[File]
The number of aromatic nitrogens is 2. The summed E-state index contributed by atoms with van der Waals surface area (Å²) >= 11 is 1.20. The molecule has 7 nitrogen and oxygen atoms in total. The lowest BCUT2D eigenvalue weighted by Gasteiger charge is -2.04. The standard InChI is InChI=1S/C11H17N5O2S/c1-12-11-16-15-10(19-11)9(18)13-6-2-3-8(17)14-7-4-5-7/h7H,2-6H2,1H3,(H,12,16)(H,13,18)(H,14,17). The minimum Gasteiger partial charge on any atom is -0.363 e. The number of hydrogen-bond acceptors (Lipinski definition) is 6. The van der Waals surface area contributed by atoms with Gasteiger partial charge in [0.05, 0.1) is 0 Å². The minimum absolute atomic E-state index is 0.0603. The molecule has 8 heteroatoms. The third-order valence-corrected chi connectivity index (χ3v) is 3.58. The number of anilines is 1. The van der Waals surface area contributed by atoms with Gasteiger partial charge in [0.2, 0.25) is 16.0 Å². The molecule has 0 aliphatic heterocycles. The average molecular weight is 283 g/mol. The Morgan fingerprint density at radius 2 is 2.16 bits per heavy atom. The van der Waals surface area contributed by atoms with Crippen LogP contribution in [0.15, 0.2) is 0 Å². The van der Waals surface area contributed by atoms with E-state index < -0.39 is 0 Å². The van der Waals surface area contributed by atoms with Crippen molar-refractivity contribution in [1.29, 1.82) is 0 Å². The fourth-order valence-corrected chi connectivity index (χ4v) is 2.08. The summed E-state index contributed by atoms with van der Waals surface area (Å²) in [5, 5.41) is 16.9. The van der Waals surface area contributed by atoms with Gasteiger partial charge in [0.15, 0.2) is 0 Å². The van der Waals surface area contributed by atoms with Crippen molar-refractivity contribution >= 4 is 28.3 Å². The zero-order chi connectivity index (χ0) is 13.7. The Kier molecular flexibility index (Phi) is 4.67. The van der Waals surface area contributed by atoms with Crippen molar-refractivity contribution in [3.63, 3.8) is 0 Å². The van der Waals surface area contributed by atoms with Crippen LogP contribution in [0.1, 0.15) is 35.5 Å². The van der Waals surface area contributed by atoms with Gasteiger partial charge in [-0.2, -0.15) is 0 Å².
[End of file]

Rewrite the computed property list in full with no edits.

The number of aromatic nitrogens is 2. The summed E-state index contributed by atoms with van der Waals surface area (Å²) >= 11 is 1.20. The molecule has 7 nitrogen and oxygen atoms in total. The lowest BCUT2D eigenvalue weighted by Gasteiger charge is -2.04. The standard InChI is InChI=1S/C11H17N5O2S/c1-12-11-16-15-10(19-11)9(18)13-6-2-3-8(17)14-7-4-5-7/h7H,2-6H2,1H3,(H,12,16)(H,13,18)(H,14,17). The minimum Gasteiger partial charge on any atom is -0.363 e. The number of hydrogen-bond acceptors (Lipinski definition) is 6. The van der Waals surface area contributed by atoms with Gasteiger partial charge in [0.05, 0.1) is 0 Å². The minimum absolute atomic E-state index is 0.0603. The molecule has 8 heteroatoms. The third-order valence-corrected chi connectivity index (χ3v) is 3.58. The number of anilines is 1. The van der Waals surface area contributed by atoms with Gasteiger partial charge in [0.2, 0.25) is 16.0 Å². The molecule has 0 aliphatic heterocycles. The average molecular weight is 283 g/mol. The Morgan fingerprint density at radius 2 is 2.16 bits per heavy atom. The van der Waals surface area contributed by atoms with Crippen LogP contribution in [0.15, 0.2) is 0 Å². The van der Waals surface area contributed by atoms with E-state index < -0.39 is 0 Å². The van der Waals surface area contributed by atoms with Crippen molar-refractivity contribution in [1.29, 1.82) is 0 Å². The fourth-order valence-corrected chi connectivity index (χ4v) is 2.08. The summed E-state index contributed by atoms with van der Waals surface area (Å²) in [5, 5.41) is 16.9. The van der Waals surface area contributed by atoms with Gasteiger partial charge in [0.15, 0.2) is 0 Å². The van der Waals surface area contributed by atoms with Crippen molar-refractivity contribution >= 4 is 28.3 Å². The zero-order chi connectivity index (χ0) is 13.7. The Kier molecular flexibility index (Phi) is 4.67. The van der Waals surface area contributed by atoms with Crippen molar-refractivity contribution in [3.63, 3.8) is 0 Å². The van der Waals surface area contributed by atoms with Crippen LogP contribution in [0.1, 0.15) is 35.5 Å². The van der Waals surface area contributed by atoms with Gasteiger partial charge in [-0.2, -0.15) is 0 Å².